This week’s interview is with Dr. Ilya Dines who is working at the Law Library for several months as a contractor describing the medieval and early modern manuscripts in the Law Library’s Rare Books Collection.
Describe your background.
I was born and raised in St. Petersburg, Russia. My parents, like many parents of that time, urged me in the direction of a conventional career. Following their advice, I spent some time studying computers, which in fact has been useful to me since then, but it didn’t take long for me to realize that I wanted something different for myself. At the age of 20, I decided to leave Russia and move to Israel, where I had an opportunity to attend the Hebrew University of Jerusalem. I stayed there a long time. Ultimately I earned a B.A., M.A. and Ph.D. in classics and medieval history, all the while without having a concrete idea about where it would lead.
What is your academic/professional history?
When I was working on my B.A. in classics, I learned Latin and Greek with the idea of teaching those languages in the future and maybe doing research in classical antiquity. At the same time, I worked at archaeological excavations in Israel. I remember one day finding an Aquila-an eagle-a symbol of one of the Roman legions. I thought Classical Archeology would be an exciting field. It wasn’t until later in my twenties, when I was on a trip to England and chanced to see a number of medieval manuscripts in Oxford’s Bodleian Library that my life’s work started to come into view. From that day onward, medieval manuscripts became a part of my everyday routine. Studying manuscripts is absolutely fascinating – discerning from physical evidence the story of the text’s transmission, the copyist’s skills, training and innovations, the place where it was copied, how the manuscript was decorated and bound, its subsequent use, and previous owners – the whole process is like one Sherlock Holmes story after another. My PhD was on a genre of medieval literature called “bestiaries,” which are books about animals. I think it is one of the most amazing types of medieval literature. It became my passion and one of my strongest professional interests.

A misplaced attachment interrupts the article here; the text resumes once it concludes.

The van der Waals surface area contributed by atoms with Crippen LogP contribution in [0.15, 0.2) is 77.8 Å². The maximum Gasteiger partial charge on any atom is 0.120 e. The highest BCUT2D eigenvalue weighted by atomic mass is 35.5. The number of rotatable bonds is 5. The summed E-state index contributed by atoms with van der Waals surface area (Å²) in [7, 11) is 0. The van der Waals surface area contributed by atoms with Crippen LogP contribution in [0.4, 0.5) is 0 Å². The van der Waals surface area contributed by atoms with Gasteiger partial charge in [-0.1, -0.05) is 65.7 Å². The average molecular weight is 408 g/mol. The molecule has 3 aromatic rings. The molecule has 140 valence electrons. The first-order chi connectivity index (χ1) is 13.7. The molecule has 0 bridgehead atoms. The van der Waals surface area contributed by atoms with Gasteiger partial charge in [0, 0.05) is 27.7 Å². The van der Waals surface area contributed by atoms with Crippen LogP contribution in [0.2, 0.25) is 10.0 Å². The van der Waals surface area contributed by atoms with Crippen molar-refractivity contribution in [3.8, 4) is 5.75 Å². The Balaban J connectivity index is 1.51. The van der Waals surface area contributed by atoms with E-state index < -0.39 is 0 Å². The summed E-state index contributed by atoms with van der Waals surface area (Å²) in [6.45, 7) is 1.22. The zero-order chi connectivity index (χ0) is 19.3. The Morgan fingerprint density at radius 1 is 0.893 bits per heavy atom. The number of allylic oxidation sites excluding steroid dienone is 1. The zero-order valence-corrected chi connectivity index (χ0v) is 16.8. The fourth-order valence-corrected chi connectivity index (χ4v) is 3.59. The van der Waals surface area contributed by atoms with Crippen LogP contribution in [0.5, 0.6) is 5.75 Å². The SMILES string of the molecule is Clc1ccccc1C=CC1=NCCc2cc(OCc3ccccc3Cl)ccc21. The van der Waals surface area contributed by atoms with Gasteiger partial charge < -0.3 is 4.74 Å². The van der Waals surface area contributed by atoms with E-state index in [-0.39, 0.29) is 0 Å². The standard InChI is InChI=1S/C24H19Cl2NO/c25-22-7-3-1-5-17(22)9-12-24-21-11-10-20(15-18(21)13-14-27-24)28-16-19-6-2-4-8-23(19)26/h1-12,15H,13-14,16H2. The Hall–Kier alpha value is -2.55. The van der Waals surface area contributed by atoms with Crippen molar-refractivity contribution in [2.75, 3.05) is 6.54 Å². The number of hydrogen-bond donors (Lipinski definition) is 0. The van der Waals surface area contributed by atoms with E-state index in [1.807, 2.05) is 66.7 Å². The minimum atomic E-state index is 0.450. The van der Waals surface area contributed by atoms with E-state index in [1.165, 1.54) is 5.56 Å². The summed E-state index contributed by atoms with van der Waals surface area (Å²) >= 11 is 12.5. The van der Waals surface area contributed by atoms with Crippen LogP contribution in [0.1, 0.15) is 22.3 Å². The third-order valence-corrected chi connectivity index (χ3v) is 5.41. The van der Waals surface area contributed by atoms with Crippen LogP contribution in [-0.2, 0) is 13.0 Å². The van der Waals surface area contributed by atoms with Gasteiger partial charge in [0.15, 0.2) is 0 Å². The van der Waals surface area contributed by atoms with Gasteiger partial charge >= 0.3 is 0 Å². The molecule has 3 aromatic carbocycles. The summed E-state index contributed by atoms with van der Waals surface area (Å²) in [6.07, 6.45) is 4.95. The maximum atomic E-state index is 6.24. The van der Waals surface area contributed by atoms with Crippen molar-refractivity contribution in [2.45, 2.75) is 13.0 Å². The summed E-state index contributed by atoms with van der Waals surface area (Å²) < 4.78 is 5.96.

How would you describe your job to other people?
I consider myself a mediator between past and present. I expend most of my professional efforts finding and describing medieval texts which are still unstudied and presenting them to a modern reader. Currently I am working on an edition of a late fifteenth century poem devoted to Joan of Arc that I discovered in a rare manuscript in the Rare Books Division of the Library of Congress.
Why did you want to work at the Law Library?
The Law Library, among its other treasures, possesses about two hundred very important medieval and Renaissance manuscripts, which are still unstudied. My goal is to describe these absolutely unique documents and to help other researchers find them, in the hopes that they might have the access they need to evaluate and then publish the texts properly.
What is the most interesting fact you have learned about the Law Library?
You always find something absolutely unexpected, worth investigation and work.
What is something most of your co-workers don’t know about you?
I write poems, mostly in Russian.